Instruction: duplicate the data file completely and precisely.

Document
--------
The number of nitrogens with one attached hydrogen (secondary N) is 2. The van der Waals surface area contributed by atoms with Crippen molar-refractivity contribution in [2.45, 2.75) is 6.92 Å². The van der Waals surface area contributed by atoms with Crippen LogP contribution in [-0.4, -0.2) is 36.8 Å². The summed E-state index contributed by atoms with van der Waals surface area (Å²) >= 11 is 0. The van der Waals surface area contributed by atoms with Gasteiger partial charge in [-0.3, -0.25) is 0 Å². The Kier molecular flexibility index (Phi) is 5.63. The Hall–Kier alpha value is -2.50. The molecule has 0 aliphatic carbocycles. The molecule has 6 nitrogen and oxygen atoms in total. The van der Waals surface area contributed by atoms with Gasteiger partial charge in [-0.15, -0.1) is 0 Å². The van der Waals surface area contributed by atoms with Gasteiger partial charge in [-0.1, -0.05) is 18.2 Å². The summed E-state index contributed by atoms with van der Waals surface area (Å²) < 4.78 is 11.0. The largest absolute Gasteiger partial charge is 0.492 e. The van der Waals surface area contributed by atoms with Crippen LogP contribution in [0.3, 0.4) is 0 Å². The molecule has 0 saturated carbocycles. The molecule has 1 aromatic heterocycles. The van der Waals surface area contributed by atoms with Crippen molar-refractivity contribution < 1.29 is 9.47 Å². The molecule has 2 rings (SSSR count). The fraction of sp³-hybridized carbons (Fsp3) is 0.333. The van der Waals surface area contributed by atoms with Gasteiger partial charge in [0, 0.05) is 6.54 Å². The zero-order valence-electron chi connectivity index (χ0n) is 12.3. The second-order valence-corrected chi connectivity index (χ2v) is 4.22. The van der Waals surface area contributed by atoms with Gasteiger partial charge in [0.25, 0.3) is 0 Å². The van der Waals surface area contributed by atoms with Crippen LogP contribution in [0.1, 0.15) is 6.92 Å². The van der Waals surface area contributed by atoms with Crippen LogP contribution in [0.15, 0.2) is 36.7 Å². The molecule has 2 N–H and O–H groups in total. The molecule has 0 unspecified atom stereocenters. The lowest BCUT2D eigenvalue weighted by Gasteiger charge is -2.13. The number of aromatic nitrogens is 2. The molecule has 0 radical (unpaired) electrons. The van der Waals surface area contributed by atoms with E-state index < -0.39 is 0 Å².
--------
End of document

The number of nitrogens with one attached hydrogen (secondary N) is 2. The van der Waals surface area contributed by atoms with Crippen molar-refractivity contribution in [2.45, 2.75) is 6.92 Å². The van der Waals surface area contributed by atoms with Crippen LogP contribution in [-0.4, -0.2) is 36.8 Å². The summed E-state index contributed by atoms with van der Waals surface area (Å²) >= 11 is 0. The van der Waals surface area contributed by atoms with Gasteiger partial charge in [-0.3, -0.25) is 0 Å². The Kier molecular flexibility index (Phi) is 5.63. The Hall–Kier alpha value is -2.50. The molecule has 0 aliphatic carbocycles. The molecule has 6 nitrogen and oxygen atoms in total. The van der Waals surface area contributed by atoms with Gasteiger partial charge in [-0.15, -0.1) is 0 Å². The van der Waals surface area contributed by atoms with Gasteiger partial charge in [-0.1, -0.05) is 18.2 Å². The summed E-state index contributed by atoms with van der Waals surface area (Å²) < 4.78 is 11.0. The largest absolute Gasteiger partial charge is 0.492 e. The van der Waals surface area contributed by atoms with Crippen LogP contribution in [0.3, 0.4) is 0 Å². The molecule has 0 saturated carbocycles. The molecule has 1 aromatic heterocycles. The van der Waals surface area contributed by atoms with Crippen molar-refractivity contribution < 1.29 is 9.47 Å². The molecule has 2 rings (SSSR count). The fraction of sp³-hybridized carbons (Fsp3) is 0.333. The van der Waals surface area contributed by atoms with Gasteiger partial charge in [0, 0.05) is 6.54 Å². The zero-order valence-electron chi connectivity index (χ0n) is 12.3. The second-order valence-corrected chi connectivity index (χ2v) is 4.22. The van der Waals surface area contributed by atoms with Gasteiger partial charge in [0.25, 0.3) is 0 Å². The van der Waals surface area contributed by atoms with Crippen LogP contribution in [0.1, 0.15) is 6.92 Å². The van der Waals surface area contributed by atoms with Crippen LogP contribution in [0.15, 0.2) is 36.7 Å². The molecule has 2 N–H and O–H groups in total. The molecule has 0 unspecified atom stereocenters. The lowest BCUT2D eigenvalue weighted by Gasteiger charge is -2.13. The number of aromatic nitrogens is 2. The molecule has 0 radical (unpaired) electrons. The van der Waals surface area contributed by atoms with E-state index < -0.39 is 0 Å².